A writer's choice of words can be the fall or the rise of the author's work. Using diction, writers are able to make words come alive and illustrate a particular scene that the author wants to portray. If diction is not used, the idea trying to be portrayed can become blasé. Readers are more captivated to read works if the story is more descriptive and influential. For example, compare the two following sentences: the old brown tree is dying, and the aged russet tree slowly decays into the earth. Of the two sentences, the second sentences uses diction that is able to let the reader's imagination run wild. William Faulkner is unique writer who is able to manipulate a mere sentence into an image that captivates the reader's minds. In "A Rose for Emily," Faulkner uses diction to enhance his mysterious happenings of Emily Grierson's life from the way the townspeople behave all the way to Emily's unrequited love for Homer Barron.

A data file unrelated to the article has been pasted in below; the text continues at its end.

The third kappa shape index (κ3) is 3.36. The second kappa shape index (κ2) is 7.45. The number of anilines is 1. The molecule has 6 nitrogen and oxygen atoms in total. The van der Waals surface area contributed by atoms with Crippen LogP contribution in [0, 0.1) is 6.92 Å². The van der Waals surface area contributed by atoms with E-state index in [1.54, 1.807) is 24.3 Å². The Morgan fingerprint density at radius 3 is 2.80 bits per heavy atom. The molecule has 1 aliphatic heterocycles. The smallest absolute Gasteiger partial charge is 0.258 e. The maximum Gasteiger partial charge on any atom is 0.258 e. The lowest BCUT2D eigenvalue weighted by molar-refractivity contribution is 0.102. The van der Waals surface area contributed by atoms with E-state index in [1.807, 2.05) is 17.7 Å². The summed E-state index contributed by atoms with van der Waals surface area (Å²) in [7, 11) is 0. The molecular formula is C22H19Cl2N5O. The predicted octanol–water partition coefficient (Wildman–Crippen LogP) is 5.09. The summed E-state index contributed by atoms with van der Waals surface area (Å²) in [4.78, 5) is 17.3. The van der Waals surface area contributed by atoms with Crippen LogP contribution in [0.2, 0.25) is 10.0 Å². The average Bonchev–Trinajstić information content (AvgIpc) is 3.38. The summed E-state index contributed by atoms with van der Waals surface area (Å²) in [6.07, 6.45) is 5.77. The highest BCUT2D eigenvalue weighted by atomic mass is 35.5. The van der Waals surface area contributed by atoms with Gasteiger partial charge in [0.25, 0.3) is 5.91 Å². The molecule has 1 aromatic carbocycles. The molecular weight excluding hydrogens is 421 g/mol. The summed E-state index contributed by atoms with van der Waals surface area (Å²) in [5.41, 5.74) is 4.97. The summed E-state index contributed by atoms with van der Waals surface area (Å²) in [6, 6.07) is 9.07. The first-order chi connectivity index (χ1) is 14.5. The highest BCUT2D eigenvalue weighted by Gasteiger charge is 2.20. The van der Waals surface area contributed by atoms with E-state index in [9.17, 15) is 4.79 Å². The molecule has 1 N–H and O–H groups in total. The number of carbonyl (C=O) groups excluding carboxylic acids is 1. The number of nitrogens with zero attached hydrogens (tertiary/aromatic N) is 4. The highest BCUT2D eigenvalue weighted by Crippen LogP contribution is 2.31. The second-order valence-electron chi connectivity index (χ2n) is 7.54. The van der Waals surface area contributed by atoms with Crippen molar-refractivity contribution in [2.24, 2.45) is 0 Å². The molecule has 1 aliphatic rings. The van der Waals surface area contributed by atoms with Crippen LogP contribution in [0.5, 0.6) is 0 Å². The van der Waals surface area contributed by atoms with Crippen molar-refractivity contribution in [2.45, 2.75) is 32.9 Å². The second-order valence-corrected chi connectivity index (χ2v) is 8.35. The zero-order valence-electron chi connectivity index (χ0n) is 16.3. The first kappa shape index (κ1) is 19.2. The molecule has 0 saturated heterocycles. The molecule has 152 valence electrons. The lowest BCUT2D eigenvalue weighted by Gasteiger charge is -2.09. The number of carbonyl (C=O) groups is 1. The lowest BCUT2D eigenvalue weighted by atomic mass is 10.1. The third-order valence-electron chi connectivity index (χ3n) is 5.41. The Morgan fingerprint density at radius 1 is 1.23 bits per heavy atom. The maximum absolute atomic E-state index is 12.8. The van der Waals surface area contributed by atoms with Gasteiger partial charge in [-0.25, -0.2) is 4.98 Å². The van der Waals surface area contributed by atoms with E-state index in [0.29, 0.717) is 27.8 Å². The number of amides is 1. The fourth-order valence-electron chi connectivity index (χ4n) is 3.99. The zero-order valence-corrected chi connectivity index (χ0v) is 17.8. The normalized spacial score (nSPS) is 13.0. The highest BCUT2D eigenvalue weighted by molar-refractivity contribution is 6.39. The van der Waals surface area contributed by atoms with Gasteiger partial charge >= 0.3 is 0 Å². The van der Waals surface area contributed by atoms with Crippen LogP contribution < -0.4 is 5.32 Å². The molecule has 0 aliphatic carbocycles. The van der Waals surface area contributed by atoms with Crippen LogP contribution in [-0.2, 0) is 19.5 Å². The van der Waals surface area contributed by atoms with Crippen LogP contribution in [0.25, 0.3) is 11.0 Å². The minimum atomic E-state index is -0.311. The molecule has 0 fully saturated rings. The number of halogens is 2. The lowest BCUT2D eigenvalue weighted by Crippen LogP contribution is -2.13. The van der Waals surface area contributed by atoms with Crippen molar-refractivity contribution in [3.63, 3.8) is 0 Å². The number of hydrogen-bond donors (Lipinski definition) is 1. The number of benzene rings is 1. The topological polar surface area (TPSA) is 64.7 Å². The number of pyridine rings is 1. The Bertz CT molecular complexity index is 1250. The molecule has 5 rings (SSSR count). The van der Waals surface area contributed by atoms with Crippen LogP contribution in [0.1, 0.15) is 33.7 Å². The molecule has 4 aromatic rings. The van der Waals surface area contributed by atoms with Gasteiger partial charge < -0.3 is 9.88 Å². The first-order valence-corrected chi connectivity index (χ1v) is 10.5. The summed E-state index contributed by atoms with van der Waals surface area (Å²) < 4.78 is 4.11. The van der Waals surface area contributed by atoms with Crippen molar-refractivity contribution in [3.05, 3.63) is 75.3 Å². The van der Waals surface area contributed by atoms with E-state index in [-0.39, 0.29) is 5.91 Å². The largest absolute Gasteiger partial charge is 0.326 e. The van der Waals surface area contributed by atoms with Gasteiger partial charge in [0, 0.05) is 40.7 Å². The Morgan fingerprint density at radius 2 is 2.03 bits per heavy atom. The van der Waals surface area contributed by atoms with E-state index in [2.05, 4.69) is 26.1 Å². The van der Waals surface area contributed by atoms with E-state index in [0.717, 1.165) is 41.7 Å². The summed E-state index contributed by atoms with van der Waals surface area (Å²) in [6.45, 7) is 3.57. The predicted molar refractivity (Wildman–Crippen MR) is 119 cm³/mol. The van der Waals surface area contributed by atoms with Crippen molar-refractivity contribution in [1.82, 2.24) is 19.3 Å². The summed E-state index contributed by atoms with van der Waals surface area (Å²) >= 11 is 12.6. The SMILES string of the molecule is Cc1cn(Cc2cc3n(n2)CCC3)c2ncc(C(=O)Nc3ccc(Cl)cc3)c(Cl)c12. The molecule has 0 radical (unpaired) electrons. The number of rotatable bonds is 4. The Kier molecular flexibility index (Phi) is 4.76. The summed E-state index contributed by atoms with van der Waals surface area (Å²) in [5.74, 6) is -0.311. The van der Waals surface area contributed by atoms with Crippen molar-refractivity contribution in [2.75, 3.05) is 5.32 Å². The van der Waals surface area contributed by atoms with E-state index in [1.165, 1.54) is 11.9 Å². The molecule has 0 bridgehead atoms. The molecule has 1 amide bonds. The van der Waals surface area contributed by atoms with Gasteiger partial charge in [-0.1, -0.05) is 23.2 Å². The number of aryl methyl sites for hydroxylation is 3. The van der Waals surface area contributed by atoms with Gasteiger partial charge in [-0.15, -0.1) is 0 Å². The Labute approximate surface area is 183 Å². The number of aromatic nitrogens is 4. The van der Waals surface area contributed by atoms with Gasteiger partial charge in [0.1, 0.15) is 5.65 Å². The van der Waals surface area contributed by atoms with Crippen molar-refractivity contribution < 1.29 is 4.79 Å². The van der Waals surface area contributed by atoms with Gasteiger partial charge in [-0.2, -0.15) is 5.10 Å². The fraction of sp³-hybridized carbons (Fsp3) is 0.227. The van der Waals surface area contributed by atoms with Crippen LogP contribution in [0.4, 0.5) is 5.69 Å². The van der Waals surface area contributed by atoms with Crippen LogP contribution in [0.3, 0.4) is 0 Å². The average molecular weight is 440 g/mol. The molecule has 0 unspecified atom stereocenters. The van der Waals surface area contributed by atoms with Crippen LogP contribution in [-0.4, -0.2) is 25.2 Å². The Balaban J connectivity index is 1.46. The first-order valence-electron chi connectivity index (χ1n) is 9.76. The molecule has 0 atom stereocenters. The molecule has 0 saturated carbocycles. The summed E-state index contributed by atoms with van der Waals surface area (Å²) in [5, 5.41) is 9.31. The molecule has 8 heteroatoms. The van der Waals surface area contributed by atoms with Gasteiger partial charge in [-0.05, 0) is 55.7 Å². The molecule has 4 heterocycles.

In "A Rose for Emily", the underlying theme was that nothing is as it appears. The neighborhood that Miss Emily lived in was solely concerned about what other people thought of their community although they claim that it is all for the well being of Miss Emily. Faulkner uses diction that strongly portrays the citizens as nosy and outlandish people, "Of course a Grierson would not think seriously of a Northerner, a day laborer.' But there were still others, older people
could not cause a real lady to forget noblesse oblige
Poor Emily. Her kinsfolk should come to her.'" In our modern language noblesse oblige is not a word that we have even heard of much less use in everyday diction. Having such a phrase brings about a sense of traditional language since noblesse oblige was a phrase often used in a society with aristocrats where there was a gap between the high class and low class. The community only gossiped about Miss Emily, but they have yet to discover who she really is. They gossip as if they know her and are concerned about her well...
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